Friday, March 29, 2013

Taking on Paid Clients

H. V. asks:
”A friend of mine wants to pay me to do some research for him but I am not sure if I should.  I have been doing my own research for about 15 years so I think I have enough experience but  I don’t know if doing paid research is different than doing regular research.”

There are so many things I want to say to you but there is no way I could get it all in a single blog post so I am going to have to nutshell it a bit. 

Before taking on paid clients you really need to evaluate where you are in your education and your knowledge.  When you take on a totally unfamiliar family you will find that it isn’t nearly as easy.  You will be leaving the comfort zone of the locations and records that you are used to.  I would definitely stick to research projects in geographic areas that are very familiar to you.  I would also take on a few pro bono clients first to get your feet wet.  Treat them exactly like you would a paid client.  This will give you valuable experience.  Remember one thing.  Pro bono clients are just as important as paid clients and they deserve the same respect and quality of research. 

You also have to evaluate the research project itself.  Has the client given you a reasonable research goal for your talents?  A research goal of “Who were John Doe’s parents?” is a lot different than, “I want you to research my Doe line back to the Mayflower.”  You need to put serious limits on what you will agree to do and then expand those limits as you get more comfortable,

When you take on paid clients you really need to have some support and resources.  I highly recommend membership in the Association of Professional Genealogist (APG).  I also recommend you join the Transitional Genealogists Forum (TGF) mailing list.   This very active list is just for researchers making the transition from hobbyist to professional.  There are many long time professionals on the list that are willing to answer any questions that you have. 

I suggest you read the APG's Code of Ethics whether or not you decide to join the APG.  Also read the Board for Certification of Genealogists (BCG) Code of Ethics and the International Commission for the Accreditation of Professional Genealogist (ICAPGen) Code of Ethics.  A professional genealogist is expected to act professionally.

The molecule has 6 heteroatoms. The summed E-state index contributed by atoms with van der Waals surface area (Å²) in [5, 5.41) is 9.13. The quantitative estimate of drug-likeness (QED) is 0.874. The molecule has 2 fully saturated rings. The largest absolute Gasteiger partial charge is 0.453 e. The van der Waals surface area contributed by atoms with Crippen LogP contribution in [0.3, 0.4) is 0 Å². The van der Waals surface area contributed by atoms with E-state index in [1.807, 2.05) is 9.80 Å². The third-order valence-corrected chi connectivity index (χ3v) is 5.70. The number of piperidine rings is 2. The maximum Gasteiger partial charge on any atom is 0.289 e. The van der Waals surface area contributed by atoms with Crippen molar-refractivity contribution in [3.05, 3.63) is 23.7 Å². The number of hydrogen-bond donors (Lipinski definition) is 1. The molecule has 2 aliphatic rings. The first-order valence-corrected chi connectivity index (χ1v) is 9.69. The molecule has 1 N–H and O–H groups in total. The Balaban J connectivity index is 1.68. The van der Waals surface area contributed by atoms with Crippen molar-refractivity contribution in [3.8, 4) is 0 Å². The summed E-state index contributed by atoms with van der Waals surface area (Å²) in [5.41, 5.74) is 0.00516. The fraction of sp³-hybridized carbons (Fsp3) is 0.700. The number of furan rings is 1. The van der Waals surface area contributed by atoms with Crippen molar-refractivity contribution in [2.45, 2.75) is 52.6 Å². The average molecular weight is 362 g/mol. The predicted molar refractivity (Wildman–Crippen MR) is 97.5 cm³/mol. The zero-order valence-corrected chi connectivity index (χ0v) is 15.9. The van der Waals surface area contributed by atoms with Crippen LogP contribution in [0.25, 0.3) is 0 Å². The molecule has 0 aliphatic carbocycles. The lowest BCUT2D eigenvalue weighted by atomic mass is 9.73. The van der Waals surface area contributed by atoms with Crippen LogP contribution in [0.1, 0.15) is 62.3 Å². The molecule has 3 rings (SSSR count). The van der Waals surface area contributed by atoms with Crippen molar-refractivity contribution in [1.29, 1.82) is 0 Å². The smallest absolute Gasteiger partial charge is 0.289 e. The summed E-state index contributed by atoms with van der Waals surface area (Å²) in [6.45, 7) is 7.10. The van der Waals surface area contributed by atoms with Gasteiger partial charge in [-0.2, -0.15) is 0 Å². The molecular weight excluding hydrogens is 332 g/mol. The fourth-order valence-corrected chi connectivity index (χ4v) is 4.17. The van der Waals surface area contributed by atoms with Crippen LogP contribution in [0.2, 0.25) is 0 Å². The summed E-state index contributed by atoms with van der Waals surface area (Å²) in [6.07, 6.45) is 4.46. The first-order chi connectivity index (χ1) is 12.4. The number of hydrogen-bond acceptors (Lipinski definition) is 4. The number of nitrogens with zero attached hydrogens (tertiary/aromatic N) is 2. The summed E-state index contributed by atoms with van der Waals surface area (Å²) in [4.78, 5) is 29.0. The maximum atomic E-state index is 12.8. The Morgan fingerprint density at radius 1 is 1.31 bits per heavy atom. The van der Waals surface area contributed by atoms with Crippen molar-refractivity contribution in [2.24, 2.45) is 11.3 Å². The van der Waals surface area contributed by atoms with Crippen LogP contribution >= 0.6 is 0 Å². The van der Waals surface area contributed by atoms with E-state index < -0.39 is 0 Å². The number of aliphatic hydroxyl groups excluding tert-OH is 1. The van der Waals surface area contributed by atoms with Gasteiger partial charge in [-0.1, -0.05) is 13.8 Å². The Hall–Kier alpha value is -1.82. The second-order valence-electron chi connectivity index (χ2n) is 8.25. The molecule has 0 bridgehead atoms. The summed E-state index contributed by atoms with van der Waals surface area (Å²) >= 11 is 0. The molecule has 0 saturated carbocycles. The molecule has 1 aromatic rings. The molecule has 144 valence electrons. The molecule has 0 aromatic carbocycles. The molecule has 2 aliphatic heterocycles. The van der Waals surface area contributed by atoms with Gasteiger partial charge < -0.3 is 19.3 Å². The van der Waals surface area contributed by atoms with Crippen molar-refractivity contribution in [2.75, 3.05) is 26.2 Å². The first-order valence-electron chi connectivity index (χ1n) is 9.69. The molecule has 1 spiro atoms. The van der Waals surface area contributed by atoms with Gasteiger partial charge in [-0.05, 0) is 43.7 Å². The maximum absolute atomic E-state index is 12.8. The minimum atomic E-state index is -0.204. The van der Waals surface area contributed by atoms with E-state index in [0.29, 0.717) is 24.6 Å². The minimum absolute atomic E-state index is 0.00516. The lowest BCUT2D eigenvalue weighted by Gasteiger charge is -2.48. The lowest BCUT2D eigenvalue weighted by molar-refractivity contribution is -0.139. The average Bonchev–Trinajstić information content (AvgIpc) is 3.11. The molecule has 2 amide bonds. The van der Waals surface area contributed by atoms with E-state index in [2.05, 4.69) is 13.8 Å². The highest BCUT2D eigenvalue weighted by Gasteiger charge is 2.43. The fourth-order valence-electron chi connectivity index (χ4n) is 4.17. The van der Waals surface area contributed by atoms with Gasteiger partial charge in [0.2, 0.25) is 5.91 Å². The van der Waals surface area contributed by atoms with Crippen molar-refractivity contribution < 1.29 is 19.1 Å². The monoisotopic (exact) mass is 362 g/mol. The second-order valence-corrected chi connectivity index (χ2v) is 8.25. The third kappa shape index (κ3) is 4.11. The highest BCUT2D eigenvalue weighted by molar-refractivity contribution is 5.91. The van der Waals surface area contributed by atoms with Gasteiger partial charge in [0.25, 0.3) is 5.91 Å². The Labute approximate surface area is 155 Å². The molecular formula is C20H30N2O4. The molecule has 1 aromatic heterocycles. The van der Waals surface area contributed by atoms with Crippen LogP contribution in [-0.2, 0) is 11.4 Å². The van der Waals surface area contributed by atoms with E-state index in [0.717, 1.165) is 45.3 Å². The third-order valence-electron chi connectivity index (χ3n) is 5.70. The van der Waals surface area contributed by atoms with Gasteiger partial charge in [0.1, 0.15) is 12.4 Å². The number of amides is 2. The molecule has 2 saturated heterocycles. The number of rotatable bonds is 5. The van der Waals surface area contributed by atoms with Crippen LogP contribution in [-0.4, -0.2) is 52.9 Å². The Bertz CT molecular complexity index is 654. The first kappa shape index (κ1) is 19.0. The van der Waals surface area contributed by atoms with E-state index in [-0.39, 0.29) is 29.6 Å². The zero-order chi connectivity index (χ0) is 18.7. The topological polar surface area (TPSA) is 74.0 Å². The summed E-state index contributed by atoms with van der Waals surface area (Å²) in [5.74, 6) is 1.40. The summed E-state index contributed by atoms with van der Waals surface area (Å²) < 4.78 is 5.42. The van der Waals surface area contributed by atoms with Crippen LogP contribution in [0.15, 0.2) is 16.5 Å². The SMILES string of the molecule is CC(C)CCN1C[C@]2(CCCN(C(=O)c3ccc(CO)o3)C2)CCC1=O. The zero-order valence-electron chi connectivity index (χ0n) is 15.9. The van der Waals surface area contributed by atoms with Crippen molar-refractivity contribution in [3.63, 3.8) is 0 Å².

Continuing education becomes essential once you are taking on clients (whether paid or pro bono).  Your clients expect you to be the most knowledgeable person around.  That is why they chose you in the first place.  You need to belong to national, state and local genealogical societies which will help keep you informed with what is going on in the world of genealogy and they will also lead you to continuing education opportunities.

On a practical note, how are you going to present your research to your client?  Do you know how to write a research report?  I highly recommend:

The jump from hobbyist to professional is a big one and it can be a bit scary.  Take some time to evaluate your readiness.

Copyright © 2013 Michele Simmons Lewis


  1. As a professional genealogist myself, I agree with the points you have made here. Doing family history research as a business is very enjoyable, but it involves a lot of non-billable hours and expenses (including, as you said, continuing education). There is obviously a lot of interest in this topic, because How to Become a Paid Genealogy Researcher is the most popular post on my 'Genealogy Leftovers' blog!

  2. Thanks so much for posting, Judy! I am glad you also wrote on the subject because it will give my readers another viewpoint/perspective.


    1. Yes, it is good to 'get the big picture' by reading about different people's experiences in different parts of the world. After 27 years as a professional researcher specialising in just one Archives office, I am still learning new problem-solving techniques. There are so many untapped resources at the Archives! Whenever I have a bit of time to spare, I take random dips into their catalogue and order original records that I have never seen. It is a great way to discover more sources that are useful for family history. I just wish I had time to index them all! (There are already 51,000 names from archival records on my Web site.)

  3. 51,000? That would be a pretty big indexing project!

    1. It is actually a number of smaller indexes. The biggest project in terms of numbers was an index to 9,000 applicants for the old age pension, but it was relatively easy because the original records were legible and in good condition. Indexing hospital admission registers, on the other hand, was extremely slow and difficult. The indexes include many people who were born in countries other than Australia - mainly Britain, Europe, New Zealand, the USA and Canada, but there are also a few from various other parts of the world. The names are on my Web site,